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Holtz’s Estate v. Commissioner
United States Tax Court
38 T.C. 37 (1962)
On June 12, 1953, Leon Holtz created a trust and funded it with property valued at $384,117. Under the terms of the trust, Leon would receive the income for life and as much principal as the sole trustee, a bank, decided was appropriate for Leon’s “welfare, comfort and support,” or for “hospitalization or other emergency needs.” If Leon’s wife survived him, she would receive the trust income for life and principal as needed under the same terms. The trust would terminate upon the surviving spouse’s death. In 1955, Leon transferred an additional $50,000 to the trust. Leon did not reserve the right to amend or revoke the trust, either in himself or another person. The Commissioner of Internal Revenue (defendant) determined that Leon’s transfers to the trust in 1953 and 1955 were taxable gift transfers and computed tax based on the actuarial value of Leon’s life estate in the trust. Leon’s estate commenced an action in the United States Tax Court. At a hearing, evidence of a conversation between Leon and a trust officer at the trustee bank demonstrated that Leon had been concerned about having access to all of the trust assets if necessary and that the trust officer agreed to be “liberal” in paying principal out of the trust. Leon’s estate (plaintiff) asserted that the transfers were not taxable because they were not completed gifts.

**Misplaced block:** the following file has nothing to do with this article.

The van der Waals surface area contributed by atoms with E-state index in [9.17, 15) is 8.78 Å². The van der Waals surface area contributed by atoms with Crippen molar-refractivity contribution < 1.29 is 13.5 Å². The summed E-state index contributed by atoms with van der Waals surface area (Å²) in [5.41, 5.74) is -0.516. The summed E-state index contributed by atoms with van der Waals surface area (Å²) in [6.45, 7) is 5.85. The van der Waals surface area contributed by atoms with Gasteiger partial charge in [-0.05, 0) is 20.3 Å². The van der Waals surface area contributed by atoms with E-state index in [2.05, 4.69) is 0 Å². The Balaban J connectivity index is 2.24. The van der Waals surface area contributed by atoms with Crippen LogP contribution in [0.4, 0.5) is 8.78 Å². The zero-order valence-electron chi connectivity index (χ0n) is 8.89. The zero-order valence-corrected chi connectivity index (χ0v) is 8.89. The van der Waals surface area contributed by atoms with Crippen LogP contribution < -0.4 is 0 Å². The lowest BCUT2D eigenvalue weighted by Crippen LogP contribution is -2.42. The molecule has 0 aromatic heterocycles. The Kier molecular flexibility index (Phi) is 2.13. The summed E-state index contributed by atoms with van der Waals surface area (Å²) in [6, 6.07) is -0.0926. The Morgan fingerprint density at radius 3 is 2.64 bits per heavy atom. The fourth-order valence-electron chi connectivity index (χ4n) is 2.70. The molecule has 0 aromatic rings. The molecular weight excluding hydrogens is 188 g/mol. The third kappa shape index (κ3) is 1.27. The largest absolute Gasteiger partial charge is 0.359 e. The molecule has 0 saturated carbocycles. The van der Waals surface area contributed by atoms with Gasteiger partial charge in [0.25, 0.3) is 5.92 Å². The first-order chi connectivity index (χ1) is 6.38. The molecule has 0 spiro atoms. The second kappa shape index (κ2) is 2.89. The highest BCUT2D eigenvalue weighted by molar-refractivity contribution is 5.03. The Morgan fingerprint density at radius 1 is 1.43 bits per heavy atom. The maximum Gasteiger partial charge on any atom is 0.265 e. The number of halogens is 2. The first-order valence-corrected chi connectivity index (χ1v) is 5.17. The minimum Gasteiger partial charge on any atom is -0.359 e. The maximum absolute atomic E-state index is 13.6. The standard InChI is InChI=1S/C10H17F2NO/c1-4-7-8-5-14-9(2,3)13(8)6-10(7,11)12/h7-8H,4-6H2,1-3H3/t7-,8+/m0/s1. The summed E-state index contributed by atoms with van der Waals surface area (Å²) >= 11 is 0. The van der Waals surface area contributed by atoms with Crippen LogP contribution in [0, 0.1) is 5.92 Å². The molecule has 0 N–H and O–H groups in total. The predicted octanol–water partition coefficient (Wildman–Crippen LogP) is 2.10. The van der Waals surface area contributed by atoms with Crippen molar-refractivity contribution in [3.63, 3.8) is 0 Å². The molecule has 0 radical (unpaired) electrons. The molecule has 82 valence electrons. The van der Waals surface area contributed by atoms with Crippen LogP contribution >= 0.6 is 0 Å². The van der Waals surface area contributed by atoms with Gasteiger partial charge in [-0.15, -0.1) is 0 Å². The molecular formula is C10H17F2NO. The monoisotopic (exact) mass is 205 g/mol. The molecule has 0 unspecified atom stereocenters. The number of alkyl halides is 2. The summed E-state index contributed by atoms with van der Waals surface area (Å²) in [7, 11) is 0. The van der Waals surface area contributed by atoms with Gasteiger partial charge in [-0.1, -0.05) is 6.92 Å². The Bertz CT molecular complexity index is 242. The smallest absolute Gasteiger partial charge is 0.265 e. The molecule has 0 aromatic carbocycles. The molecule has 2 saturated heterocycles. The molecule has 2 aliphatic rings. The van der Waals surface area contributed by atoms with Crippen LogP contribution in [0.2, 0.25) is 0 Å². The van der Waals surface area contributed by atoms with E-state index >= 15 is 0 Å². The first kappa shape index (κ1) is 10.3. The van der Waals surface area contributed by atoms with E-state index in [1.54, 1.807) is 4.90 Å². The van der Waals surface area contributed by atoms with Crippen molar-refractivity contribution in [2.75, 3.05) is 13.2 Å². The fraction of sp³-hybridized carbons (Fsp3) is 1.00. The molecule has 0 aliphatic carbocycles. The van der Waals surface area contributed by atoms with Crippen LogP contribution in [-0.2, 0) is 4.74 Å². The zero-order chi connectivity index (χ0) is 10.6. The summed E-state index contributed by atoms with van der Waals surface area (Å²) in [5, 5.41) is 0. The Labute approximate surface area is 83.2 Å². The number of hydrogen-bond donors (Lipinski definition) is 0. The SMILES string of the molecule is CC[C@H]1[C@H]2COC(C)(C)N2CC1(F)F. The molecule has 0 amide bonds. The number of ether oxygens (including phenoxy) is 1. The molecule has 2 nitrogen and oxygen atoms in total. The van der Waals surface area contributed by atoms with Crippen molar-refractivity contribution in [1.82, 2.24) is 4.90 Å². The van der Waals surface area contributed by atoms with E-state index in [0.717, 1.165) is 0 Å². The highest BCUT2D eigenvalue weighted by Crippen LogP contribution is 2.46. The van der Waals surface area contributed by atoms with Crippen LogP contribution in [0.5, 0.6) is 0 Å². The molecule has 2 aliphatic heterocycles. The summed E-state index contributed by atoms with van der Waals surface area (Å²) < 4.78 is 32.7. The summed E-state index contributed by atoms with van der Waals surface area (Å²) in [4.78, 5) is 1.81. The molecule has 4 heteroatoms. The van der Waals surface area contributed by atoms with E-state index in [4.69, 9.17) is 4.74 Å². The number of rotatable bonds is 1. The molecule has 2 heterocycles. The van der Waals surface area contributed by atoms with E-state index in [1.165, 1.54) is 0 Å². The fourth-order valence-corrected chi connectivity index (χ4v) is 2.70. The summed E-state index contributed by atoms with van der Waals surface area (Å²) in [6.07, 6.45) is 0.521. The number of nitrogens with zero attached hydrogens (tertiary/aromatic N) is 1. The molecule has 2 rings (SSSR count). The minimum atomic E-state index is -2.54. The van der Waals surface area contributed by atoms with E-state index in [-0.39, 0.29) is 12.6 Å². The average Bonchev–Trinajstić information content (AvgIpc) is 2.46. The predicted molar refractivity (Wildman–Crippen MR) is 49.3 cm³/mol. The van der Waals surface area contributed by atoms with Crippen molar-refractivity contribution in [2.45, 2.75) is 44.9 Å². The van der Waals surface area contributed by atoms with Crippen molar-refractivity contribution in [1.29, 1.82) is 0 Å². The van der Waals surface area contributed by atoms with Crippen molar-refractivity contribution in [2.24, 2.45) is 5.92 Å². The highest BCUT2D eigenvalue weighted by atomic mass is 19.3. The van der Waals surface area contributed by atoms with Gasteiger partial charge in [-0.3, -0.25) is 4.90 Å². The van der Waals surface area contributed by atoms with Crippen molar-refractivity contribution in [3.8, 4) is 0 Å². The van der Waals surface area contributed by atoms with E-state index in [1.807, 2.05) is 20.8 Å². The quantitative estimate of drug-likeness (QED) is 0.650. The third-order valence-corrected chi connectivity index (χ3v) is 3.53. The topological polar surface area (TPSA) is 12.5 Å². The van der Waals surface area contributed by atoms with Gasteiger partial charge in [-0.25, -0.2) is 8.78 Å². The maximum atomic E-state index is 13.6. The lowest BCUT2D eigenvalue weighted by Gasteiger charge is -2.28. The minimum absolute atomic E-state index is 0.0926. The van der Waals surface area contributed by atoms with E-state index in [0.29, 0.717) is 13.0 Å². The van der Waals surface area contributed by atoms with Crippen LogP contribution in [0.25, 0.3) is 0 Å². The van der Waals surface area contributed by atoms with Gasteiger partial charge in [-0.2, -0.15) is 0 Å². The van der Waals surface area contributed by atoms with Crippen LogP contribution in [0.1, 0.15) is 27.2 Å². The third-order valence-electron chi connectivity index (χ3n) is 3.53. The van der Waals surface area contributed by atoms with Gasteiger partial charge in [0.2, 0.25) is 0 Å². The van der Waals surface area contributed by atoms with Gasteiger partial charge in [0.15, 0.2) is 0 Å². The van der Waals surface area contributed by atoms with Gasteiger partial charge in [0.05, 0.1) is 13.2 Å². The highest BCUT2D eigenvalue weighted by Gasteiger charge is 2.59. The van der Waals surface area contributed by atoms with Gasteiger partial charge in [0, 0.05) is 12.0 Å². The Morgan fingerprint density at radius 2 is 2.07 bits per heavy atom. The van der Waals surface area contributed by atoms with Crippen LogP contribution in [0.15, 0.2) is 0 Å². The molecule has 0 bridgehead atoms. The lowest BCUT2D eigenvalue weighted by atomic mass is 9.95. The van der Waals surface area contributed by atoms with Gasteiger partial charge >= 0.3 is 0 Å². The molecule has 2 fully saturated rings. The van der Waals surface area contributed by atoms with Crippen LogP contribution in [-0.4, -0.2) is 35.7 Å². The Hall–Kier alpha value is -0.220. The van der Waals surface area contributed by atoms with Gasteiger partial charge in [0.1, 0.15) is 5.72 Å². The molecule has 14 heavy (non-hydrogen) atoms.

Rule of Law
Holding and Reasoning (Drennan, J.)
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